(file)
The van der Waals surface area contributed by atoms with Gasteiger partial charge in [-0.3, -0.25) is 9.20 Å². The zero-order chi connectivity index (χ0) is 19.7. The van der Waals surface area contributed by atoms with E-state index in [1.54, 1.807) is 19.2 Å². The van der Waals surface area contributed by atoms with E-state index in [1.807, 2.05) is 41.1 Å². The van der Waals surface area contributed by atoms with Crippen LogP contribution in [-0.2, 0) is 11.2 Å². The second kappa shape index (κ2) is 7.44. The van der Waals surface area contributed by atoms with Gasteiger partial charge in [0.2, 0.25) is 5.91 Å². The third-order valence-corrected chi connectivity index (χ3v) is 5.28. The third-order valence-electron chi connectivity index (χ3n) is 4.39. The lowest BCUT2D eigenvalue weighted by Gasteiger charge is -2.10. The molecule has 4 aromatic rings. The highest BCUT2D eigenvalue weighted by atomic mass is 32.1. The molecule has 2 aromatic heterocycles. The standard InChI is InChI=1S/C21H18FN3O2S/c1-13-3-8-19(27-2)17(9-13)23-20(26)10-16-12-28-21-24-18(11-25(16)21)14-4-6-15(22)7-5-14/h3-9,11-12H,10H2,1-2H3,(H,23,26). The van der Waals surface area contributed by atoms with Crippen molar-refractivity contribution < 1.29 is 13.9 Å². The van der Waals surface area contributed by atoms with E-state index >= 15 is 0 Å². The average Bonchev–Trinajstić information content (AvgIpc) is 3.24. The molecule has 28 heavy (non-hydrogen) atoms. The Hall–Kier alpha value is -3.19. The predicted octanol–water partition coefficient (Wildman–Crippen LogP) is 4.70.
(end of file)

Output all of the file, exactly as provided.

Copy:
The van der Waals surface area contributed by atoms with Gasteiger partial charge in [-0.3, -0.25) is 9.20 Å². The zero-order chi connectivity index (χ0) is 19.7. The van der Waals surface area contributed by atoms with E-state index in [1.54, 1.807) is 19.2 Å². The van der Waals surface area contributed by atoms with E-state index in [1.807, 2.05) is 41.1 Å². The van der Waals surface area contributed by atoms with Crippen LogP contribution in [-0.2, 0) is 11.2 Å². The second kappa shape index (κ2) is 7.44. The van der Waals surface area contributed by atoms with Gasteiger partial charge in [0.2, 0.25) is 5.91 Å². The third-order valence-corrected chi connectivity index (χ3v) is 5.28. The third-order valence-electron chi connectivity index (χ3n) is 4.39. The lowest BCUT2D eigenvalue weighted by Gasteiger charge is -2.10. The molecule has 4 aromatic rings. The highest BCUT2D eigenvalue weighted by atomic mass is 32.1. The molecule has 2 aromatic heterocycles. The standard InChI is InChI=1S/C21H18FN3O2S/c1-13-3-8-19(27-2)17(9-13)23-20(26)10-16-12-28-21-24-18(11-25(16)21)14-4-6-15(22)7-5-14/h3-9,11-12H,10H2,1-2H3,(H,23,26). The van der Waals surface area contributed by atoms with Crippen molar-refractivity contribution < 1.29 is 13.9 Å². The van der Waals surface area contributed by atoms with E-state index >= 15 is 0 Å². The average Bonchev–Trinajstić information content (AvgIpc) is 3.24. The molecule has 28 heavy (non-hydrogen) atoms. The Hall–Kier alpha value is -3.19. The predicted octanol–water partition coefficient (Wildman–Crippen LogP) is 4.70.